K P 6 wrote:The Knicks not using the bi-annual exception shows more subtle financial sense
Another shrewd move from Scott Perry and Steve Mills to prep for 2019 free agency.
What I’m specifically getting at is that Pills has not used the bi-annual exception (BAE) to this point in the offseason, and with the roster almost at capacity after a mostly-tame first month of free agency, it seems like the Knicks will just sit on that exception and not use it this year.
Unlike the non-taxpayer mid-level exception (used to sign Mario Hezonja and Mitchell Robinson), the BAE does not expire, so to speak
The BAE allows a team to go over the salary cap (but not the luxury tax apron) to sign a player to a contract up to two years in length
This year, the exception is worth $3.382 million, and will be worth incrementally more or less depending on the salary cap any given year
Most importantly, a team cannot use the BAE two years in a row (the bi-annual part of the equation)
So what does this all mean? Well, basically, if Pills and the Knicks become big free agency players next year, the BAE would give them just a little bit of extra financial wiggle room after the big dominos fall. And make no mistake, they plan on being players in free agency next season.
So, by saving the BAE, the Knicks have given themselves the possibility of having two exceptions next offseason — the non-taxpayer mid-level exception (again, the roughly $8.5-million chunk of change that the team used to sign Hezonja and Robinson this summer, which is available annually to teams over the salary cap but under the luxury tax threshold), and the BAE, potentially giving the team another $12 million to use over the salary cap to sign supplementary players to put around Porzingis, Frank Ntilikina, Kevin Knox and [Max contract star(s) TBD].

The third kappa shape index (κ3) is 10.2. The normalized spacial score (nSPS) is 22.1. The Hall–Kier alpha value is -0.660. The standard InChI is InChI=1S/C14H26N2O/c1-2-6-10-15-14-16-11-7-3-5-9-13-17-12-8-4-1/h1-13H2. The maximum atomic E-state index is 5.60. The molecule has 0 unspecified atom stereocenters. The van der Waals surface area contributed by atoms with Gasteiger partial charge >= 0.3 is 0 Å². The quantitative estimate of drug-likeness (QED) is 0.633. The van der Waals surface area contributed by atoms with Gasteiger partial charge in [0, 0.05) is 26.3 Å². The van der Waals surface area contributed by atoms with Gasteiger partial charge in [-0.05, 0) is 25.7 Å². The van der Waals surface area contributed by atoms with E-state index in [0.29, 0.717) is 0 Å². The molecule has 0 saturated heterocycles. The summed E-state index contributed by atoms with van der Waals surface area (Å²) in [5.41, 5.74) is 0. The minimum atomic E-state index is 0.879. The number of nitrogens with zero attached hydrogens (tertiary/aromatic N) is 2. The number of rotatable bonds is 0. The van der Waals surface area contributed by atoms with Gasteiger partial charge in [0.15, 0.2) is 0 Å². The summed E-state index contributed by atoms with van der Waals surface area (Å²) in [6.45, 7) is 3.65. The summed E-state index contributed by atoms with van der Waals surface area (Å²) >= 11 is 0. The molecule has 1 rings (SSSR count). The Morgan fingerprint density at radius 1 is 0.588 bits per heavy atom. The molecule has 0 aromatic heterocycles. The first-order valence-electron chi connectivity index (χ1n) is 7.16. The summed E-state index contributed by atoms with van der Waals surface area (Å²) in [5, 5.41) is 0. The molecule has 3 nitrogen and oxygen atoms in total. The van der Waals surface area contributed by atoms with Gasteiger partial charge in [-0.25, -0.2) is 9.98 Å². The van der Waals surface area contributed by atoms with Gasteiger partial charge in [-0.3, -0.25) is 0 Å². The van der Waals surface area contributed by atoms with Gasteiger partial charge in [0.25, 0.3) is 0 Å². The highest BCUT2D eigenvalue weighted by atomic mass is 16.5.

We putting in work
As I suspected, the info in this P&T article is wrong.
Since we are projected to have cap room to sign a max free agent if all things fall as expected, WE WOULD NOT be eligible for the "Non-Taxpayer MLE"
Mid-Level Exception (or MLE): The value of the MLE increases from season to season, for up to four years maximum. A team may use the MLE as long as they have not used any cap-space to sign a player or complete a trade (e.g., as long as they have used matching salaries in all trades), and will not exceed the luxury tax apron (see below). If the team using the MLE had a hard cap above the tax apron, then that team's hard cap for the season is capped at the luxury tax apron, and cannot be raised beyond that until after the following season.
Instead, we'd be eligible for the smaller "Room Exception"
Room Exception: The value of the Room Exception varies from season to season; for up to 2 seasons. The room exception is for any team that has used cap space to absorb contracts via trade (e.g., has taken back more than 125% of what they sent out in salary) or to sign a free agent via cap room.
However, we would still qualify for use of the "Bi-Annual Exception"
Bi-Annual Exception (or BAE): The value of the Bi-Annual Exception varies from season to season, for up to 2 years maximum. The Bi-Annual Exception is for any team that is currently below and will remain below the luxury tax apron. (Thus, the team is hard-capped at and cannot exceed the apron). It cannot be used in consecutive years, but may be used as a pool of money used on multiple free agents. The BAE is not available to teams who have or will use the Room Exception or the TPE.